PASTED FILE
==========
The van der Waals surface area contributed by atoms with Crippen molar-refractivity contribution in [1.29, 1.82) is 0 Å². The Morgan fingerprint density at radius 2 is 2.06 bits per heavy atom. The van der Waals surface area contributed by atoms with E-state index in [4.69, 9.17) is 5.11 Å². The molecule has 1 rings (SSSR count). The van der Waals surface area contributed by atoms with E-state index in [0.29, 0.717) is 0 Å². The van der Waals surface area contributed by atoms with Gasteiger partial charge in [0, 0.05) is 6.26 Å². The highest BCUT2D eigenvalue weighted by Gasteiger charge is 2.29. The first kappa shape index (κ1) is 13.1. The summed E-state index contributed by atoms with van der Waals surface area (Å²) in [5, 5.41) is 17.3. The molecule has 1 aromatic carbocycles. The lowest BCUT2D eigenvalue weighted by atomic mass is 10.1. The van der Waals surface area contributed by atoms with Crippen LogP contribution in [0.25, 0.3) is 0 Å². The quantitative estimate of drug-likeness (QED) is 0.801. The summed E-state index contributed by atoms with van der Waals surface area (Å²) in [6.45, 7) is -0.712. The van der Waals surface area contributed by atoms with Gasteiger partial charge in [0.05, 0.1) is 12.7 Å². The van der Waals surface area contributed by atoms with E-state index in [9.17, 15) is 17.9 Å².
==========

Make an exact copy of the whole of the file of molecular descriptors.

The van der Waals surface area contributed by atoms with Crippen molar-refractivity contribution in [1.29, 1.82) is 0 Å². The Morgan fingerprint density at radius 2 is 2.06 bits per heavy atom. The van der Waals surface area contributed by atoms with E-state index in [4.69, 9.17) is 5.11 Å². The molecule has 1 rings (SSSR count). The van der Waals surface area contributed by atoms with E-state index in [0.29, 0.717) is 0 Å². The van der Waals surface area contributed by atoms with Gasteiger partial charge in [0, 0.05) is 6.26 Å². The highest BCUT2D eigenvalue weighted by Gasteiger charge is 2.29. The first kappa shape index (κ1) is 13.1. The summed E-state index contributed by atoms with van der Waals surface area (Å²) in [5, 5.41) is 17.3. The molecule has 1 aromatic carbocycles. The lowest BCUT2D eigenvalue weighted by atomic mass is 10.1. The van der Waals surface area contributed by atoms with Crippen LogP contribution in [0.25, 0.3) is 0 Å². The quantitative estimate of drug-likeness (QED) is 0.801. The summed E-state index contributed by atoms with van der Waals surface area (Å²) in [6.45, 7) is -0.712. The van der Waals surface area contributed by atoms with Gasteiger partial charge in [0.05, 0.1) is 12.7 Å². The van der Waals surface area contributed by atoms with E-state index in [9.17, 15) is 17.9 Å².